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Shariah Based Islamic Insurance an Introduction

Updated on September 18, 2018

Takaful Introduction




The Objectives of Shari'ah

Many jurists have tried to explain the aims and objectives of Shari'ah upon which it is established. Among these the outstanding figures are the Malikite Abu Ishaq al-Shatibi, the Shafite al-'Izz ibn 'Abd aI-Salam, and the Hanbalite Ibn Qayyim al-Jawiziyyah.

.1.           Definition of Maqasid AI-Shari'ah

Maqasid al-Shari'ah that is, the objectives of Shari'ah can be defined as below:

·         Maqasid al-Shari'ah comprises those benefits/welfare/advantages for which Allah has revealed His Shari'ah.

·         Maqasid al-Shari'ah aims at the attainment of good, welfare, advantage, benefits, etcetera, and warding off evil, injury, loss, etcetera, for the creatures. (All this in Arabic terminology can be stated as Masalih al-'Ibad.)

Shari'ah aims at the welfare of the people in this life and in the life hereafter, and for this purpose it has advised the people to adopt such means and measures suggested by it (Shari'ah) as may result in advantage benefit/well-being to them and may ward off evil/injury/loss, etcetera, from them, not only in this world but also in the world hereafter. Same is the philosophy behind His commands and the worships prescribed for His creatures.

.2.          Classification of Maqasid AI-Shari'ah

Provisions of Shari'ah aim at protecting its objectives. Objectives or Maqasid al-Shari'ah can be classified as under:

  • Daruriyyah
  • Hajiyyah
  • Tahsiniyyah

Shari'ah Approves of Good and Forbids Bad:


Appreciates Ease and Shuns Unnecessary Hardships

Allah has created both "good" and "bad". Good results in goodness of man, and bad yields badness for him. Good leads to Allah's pleasure and bad leads to His anger. Man has been enjoined upon to do good and avoid bad for seeking Allah's pleasure, but he has been advised to adopt ease and shun unnecessary things for this purpose. Allah has not put any obligation upon man which is beyond his scope. Says the Holy Qur'an: Allah does not take a soul beyond his scope.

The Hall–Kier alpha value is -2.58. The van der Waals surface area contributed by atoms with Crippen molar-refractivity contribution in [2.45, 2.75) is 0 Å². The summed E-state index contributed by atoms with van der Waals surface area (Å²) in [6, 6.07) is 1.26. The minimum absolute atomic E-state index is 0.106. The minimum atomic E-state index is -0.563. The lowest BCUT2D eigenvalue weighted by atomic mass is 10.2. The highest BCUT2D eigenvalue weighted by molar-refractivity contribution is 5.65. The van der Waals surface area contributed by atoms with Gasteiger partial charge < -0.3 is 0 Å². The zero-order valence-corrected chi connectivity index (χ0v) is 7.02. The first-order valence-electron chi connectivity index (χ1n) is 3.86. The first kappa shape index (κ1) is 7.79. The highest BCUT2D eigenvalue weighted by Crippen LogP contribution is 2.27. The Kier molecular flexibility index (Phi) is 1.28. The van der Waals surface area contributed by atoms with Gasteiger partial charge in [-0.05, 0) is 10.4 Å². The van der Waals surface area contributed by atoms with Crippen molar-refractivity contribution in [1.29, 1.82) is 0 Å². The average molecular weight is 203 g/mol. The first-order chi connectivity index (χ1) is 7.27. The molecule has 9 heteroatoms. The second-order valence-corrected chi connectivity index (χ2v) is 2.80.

"He hath chosen you and hath not laid upon you in religion any hardship. The Holy Qur'an has stated one of the purposes of the prophecy of the Prophet (SAW) in these words: "He will enjoin upon them which are right and forbid them which is wrong. He will make lawful for them all good things and prohibit for them all the bad things; and He will relieve them of their burden and the fetters that they used to wear (7:157)

Aims of Shari'ah Unchangeable

The aims and objectives of Shari'ah are everlasting and unchangeable. They are set by Allah and their application or interpretation is not left to the sweet will of any person or class. These aims relate to both the worldly life and the life hereafter; and to take them only for the worldly benefits at the cost of the hereafter life's benefits is prohibited and condemned. However, Shari'ah is considerate in case of darurah (necessity) and hardships.

Shari'ah has set priority order for the worldly and religious affairs and the people have been enjoined upon to follow this priority order, and they are not allowed to apply their whims while following either of the two. Shari'ah has prohibited the use of some goods as well as the indulgence in certain economic activities, though sometimes or even always their use or practice may yield economic fruits or progress. Similarly Shari'ah has permitted and sometimes required the use of certain things or the initiative of certain economic activities, though apparently they do not yield such fruits as the prohibited things do. The philosophy behind the permission or prohibition of certain goods or economic activities is known to Allah (SWT). However, some of its parts have been revealed by Him and explained by The Prophet (SAW). In all such commandments, Shari'ah ensures ease and it has permitted the ease of unlawful and prohibited goods and activities in case of necessity (darurah). In this connection, in addition to the verses quoted earlier, the following references are note-worthy: "Allah desireth for you ease; He does not desireth hardship for you." (2:158)

"Allah would make the burden light for you, for man was created weak." (4:28)

The Prophet (SAW) says: "/ have been sent with easy and practicable Shari'ah."

.3.          Objective of Takaful

The main objective of takaful is to diversify the risk among the members. In a practical sense, the main difference in this area between conventional insurance and takaful is that in insurance the Risk is transferred to the insurer while in takaful the Risk is shared mutually by the members of the common Takaful Fund under the takaful scheme.

Takaful can be visualised as a method of joint guarantee among participants against loss and damage that may be inflicted upon any of them (Fisher, 2002). The members of the group agree to guarantee jointly that if any of them suffer a catastrophe, will receive a certain amount of money to meet the loss and damage.

Support social solidarity.

Help protect the community from the negative impact of adverse circumstances.

Improve quality of life through the peace of mind that comes from security.

Save and invest money through a shared system that distributes profit on premiums (subscriptions/contributions) invested by policyholders on an annual basis.

.4.          Basis of Takaful